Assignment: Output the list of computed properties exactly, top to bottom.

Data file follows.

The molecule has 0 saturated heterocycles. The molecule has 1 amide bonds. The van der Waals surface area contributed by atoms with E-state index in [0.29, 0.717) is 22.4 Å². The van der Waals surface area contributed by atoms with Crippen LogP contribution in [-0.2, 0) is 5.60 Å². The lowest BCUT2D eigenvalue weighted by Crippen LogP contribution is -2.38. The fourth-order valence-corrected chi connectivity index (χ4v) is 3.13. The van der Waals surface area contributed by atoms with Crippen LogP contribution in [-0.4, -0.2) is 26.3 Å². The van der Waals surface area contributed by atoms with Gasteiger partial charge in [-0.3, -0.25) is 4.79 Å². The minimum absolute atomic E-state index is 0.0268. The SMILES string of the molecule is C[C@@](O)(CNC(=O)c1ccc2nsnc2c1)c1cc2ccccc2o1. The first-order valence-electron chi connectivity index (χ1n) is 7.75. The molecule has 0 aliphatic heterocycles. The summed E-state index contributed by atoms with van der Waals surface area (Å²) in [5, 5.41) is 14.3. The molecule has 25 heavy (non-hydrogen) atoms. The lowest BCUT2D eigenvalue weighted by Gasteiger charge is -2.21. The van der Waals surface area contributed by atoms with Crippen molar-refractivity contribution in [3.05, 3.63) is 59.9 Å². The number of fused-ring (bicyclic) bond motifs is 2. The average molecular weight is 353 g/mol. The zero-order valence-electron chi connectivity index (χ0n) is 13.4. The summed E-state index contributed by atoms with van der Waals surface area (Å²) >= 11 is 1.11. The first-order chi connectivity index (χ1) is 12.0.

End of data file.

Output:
The molecule has 0 saturated heterocycles. The molecule has 1 amide bonds. The van der Waals surface area contributed by atoms with E-state index in [0.29, 0.717) is 22.4 Å². The van der Waals surface area contributed by atoms with Crippen LogP contribution in [-0.2, 0) is 5.60 Å². The lowest BCUT2D eigenvalue weighted by Crippen LogP contribution is -2.38. The fourth-order valence-corrected chi connectivity index (χ4v) is 3.13. The van der Waals surface area contributed by atoms with Crippen LogP contribution in [-0.4, -0.2) is 26.3 Å². The van der Waals surface area contributed by atoms with Gasteiger partial charge in [-0.3, -0.25) is 4.79 Å². The minimum absolute atomic E-state index is 0.0268. The SMILES string of the molecule is C[C@@](O)(CNC(=O)c1ccc2nsnc2c1)c1cc2ccccc2o1. The first-order valence-electron chi connectivity index (χ1n) is 7.75. The molecule has 0 aliphatic heterocycles. The summed E-state index contributed by atoms with van der Waals surface area (Å²) in [5, 5.41) is 14.3. The molecule has 25 heavy (non-hydrogen) atoms. The lowest BCUT2D eigenvalue weighted by Gasteiger charge is -2.21. The van der Waals surface area contributed by atoms with Crippen molar-refractivity contribution in [3.05, 3.63) is 59.9 Å². The number of fused-ring (bicyclic) bond motifs is 2. The average molecular weight is 353 g/mol. The zero-order valence-electron chi connectivity index (χ0n) is 13.4. The summed E-state index contributed by atoms with van der Waals surface area (Å²) >= 11 is 1.11. The first-order chi connectivity index (χ1) is 12.0.